Imagine a businessman — let’s call him Mr Wealthy — with 10 million yuan (US$1.62 million) cluttering up his bank account on the mainland. He wants to get the cash offshore but government rules prevent him from taking any more than the equivalent of US$50,000 out of the country in any one year. What is he to do?
According to a China Business News column Thursday, Mr Wealthy has at least four options. He can avail himself of underground banks, private currency exchange agents, foreign trade companies, or casinos in Macau. Each one can do the job but each one has its drawbacks.
The most common route is an underground bank, an illegal operation running under the cover of something like “Blabla Commercial Bank”, “Blabla Investment Co.Ltd” or “Blabla Immigration Service Agency”, it said. The underground banks have both onshore and offshore capital pools and after the client deposits yuan into their onshore accounts, the “bank” will give the client a key to an offshore account with the equivalent amount of foreign currency, and vice versa. The “banks” need to big enough on both sides of the border to ensure it can balance inflows and outflows.
It can be an effective option but Mr Wealthy hesitates — not only are service charges high, there’s a chance the outfit will disappear with his cash. With no way to complain he will be left high and dry without the money.
A cheaper way is to go through a private currency exchange agent to use a “human wave” to get the money across the border. A source told the newspaper that their methods are very simple—they break up the whole into parts and do the transaction through numerous real personal accounts, taking days or weeks to complete the deal. Mr Wealthy says no. “I’d rather find my relatives to do this for me,” he jokes.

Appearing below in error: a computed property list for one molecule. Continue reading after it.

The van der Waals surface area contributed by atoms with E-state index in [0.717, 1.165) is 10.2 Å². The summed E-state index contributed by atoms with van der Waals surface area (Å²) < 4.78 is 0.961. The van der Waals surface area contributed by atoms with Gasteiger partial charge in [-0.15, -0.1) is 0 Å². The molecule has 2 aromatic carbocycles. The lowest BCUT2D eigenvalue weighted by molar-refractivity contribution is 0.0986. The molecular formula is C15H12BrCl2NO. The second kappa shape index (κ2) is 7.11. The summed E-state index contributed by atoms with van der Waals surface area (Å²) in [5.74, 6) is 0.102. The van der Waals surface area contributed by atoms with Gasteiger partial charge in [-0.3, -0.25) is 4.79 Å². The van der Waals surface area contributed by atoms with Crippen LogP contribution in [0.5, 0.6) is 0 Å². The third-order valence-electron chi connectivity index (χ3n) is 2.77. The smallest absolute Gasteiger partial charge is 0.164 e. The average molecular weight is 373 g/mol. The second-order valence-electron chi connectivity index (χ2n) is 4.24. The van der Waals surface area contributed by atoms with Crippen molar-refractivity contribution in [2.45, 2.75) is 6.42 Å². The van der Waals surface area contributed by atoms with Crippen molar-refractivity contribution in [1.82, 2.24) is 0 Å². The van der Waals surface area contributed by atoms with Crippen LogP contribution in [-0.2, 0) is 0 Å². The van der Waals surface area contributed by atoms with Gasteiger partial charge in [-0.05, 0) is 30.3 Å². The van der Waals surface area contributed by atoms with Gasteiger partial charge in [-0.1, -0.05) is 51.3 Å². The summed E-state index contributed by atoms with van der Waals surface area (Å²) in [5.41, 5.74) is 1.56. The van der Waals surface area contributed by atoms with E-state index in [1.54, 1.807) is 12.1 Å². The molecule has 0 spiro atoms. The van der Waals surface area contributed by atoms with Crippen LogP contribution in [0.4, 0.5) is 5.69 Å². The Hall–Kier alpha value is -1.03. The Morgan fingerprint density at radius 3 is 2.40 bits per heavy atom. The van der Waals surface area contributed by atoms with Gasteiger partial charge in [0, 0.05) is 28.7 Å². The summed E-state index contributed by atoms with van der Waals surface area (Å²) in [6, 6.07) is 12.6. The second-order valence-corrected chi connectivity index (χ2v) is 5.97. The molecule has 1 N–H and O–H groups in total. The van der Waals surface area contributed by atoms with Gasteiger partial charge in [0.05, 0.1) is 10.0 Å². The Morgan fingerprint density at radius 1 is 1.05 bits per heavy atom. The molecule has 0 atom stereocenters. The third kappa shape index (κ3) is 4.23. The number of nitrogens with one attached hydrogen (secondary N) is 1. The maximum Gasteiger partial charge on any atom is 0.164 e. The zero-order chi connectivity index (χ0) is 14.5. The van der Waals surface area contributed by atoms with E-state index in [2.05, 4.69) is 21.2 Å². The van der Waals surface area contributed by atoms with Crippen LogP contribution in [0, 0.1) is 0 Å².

To his surprise, Mr Wealthy finds that some legitimate foreign trade companies also offer to ship out cash under the table. Mr Wealthy’s friend says he can put him in touch with a company that is willing to do a fake import/export trade for him. The company does it by raising the price of certain export product and selling the order to its subsidiary across the line, allowing Mr Wealthy to collect it on the other side. But the company only promises to get the money to Hong Kong and not farther afield.
Mr Wealthy’s other choice is to head to a place with a wealth of choices for laundering money—Macau. He can use deposit cards to buy gaming chips in VIP rooms in the casinos, and get the cash in foreign currency back with the help of agents. Or he can buy luxury goods by card and cash them in at pawnshops in the casinos. His friend even suggested hiring a smuggler to take the money by boat into the enclave. Who knows how viable these methods are but a crackdown by Macau’s monetary authority on money laundering at casinos suggests that may be some of them are being used.
Let’s hope Mr Wealthy can find a legal way out of his dilemma.
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